(This piece is cross-posted from the blog Some Came Running. It has been slightly revised from the original version)

12 Years A Slave is as extraordinary a film as most of its reviews claim it is. The acting and the direction are indeed remarkable, but I was also struck by John Ridley’s script, the dialogue in which he very convincingly simulates mid-19th-century modes of North American speech while augmenting the already-powerful narrative with extremely trenchant philosophical and psychological observations, pronouncements, and maxims. The implications of these words, particularly within their contexts, are extraordinary, and it’s to the credit of Ridley (an extremely able writer whose prior work as I’ve experienced it has been notably smart but never achieved precisely this level of depth), McQueen and the extraordinary cast that the nuggets of disquieting added value never play as contrived or forced. I record nine of them below, with descriptions that I hope are sufficiently discreet so as not to constitute “spoilers”; nevertheless, some readers may prefer to look at this piece after they have seen the movie themselves.

It’s worth noting that there is not a whole lot of recorded dialogue in the first four-fifths or so of the Solomon Northup memoir on which the movie is based. What dialogue is taken from the book is, as it happens, lifted almost verbatim. Of the nine bits of dialogue examined below, two derive directly from the book, and it’s a testament to Ridley’s sensitivity and inventiveness that he makes his dialogue not just out of such speech that’s recorded in the book, but out of certain particular emotional articulations put down by the memoirist.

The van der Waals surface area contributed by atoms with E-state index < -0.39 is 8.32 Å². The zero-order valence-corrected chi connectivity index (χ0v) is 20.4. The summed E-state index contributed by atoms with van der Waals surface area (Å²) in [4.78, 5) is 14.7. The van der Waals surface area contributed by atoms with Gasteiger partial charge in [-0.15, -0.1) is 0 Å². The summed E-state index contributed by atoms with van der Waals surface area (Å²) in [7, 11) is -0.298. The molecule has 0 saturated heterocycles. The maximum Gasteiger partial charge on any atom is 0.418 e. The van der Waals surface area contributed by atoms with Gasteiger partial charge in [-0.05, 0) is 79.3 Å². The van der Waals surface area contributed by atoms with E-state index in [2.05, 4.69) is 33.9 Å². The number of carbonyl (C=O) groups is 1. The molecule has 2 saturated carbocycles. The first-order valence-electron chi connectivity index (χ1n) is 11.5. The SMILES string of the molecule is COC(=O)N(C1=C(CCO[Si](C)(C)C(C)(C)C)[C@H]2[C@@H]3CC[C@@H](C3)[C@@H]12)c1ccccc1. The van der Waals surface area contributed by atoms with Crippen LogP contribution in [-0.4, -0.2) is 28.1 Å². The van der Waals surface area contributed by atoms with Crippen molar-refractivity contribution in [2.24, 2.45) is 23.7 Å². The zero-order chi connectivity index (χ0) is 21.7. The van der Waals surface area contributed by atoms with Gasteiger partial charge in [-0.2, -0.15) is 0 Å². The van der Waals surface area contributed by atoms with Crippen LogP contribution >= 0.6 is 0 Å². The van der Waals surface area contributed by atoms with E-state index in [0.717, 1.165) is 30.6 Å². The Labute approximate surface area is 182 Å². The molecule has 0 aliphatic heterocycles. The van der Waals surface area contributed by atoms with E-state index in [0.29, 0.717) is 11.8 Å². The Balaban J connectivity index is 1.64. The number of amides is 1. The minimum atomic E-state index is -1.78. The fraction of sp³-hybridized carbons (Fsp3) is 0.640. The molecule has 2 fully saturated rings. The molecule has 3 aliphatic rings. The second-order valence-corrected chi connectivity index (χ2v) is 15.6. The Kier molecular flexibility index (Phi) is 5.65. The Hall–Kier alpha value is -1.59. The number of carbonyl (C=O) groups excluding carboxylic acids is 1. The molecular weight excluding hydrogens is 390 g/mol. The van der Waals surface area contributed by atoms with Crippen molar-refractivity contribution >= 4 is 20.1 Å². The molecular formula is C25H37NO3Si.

1) “The reality to come is that we will be transported Southward.”

Shortly after free man of color Northup is hoodwinked into entering a slave state and subsequently drugged and kidnapped, he waits anxiously in a cell with a two other black men who have arrived at a similar circumstance. They both speak to him with an articulate resignation, because they know what’s going on, to the extent that as soon as their brutal white handlers enter the room they put on the masks of shambling half-idiots. Northup expresses absolute incredulity at his plight and wonders aloud as to how he might be able to correct what he believes to have been a mistake. The line above, in which the phrase “the reality to come” has a particular resonance in its resignation, is spoken to Northup in a devastating fatalistic tone by the actor Chris Chalk, in the role of Clemens.

2) “You luxuriate in his favor. I survive.”

Also in Northup’s party traveling from Virginia to Louisiana to be sold is Eliza (Adepero Oduye), a woman who is subsequently mercilessly separated from her two children and sold with Northup to Ford (Benedict Cumberbatch), an ostensibly “humane” master who nevertheless employs a brutal overseer played by Paul Dano. After the educated and worldly Northup, while continuing to conceal his identity (on arriving in Louisiana he is commanded to take the name “Platt”), impresses Ford with his engineering acumen, he is treated in a fashion that makes his station somewhat more tolerable, while Eliza, heartbroken over the loss of her children, literally cannot stop crying. She directs the above accusation to Northup after he (very gently) upbraids her about her behavior, which he fears will bring her into disfavor, single her out for punishment.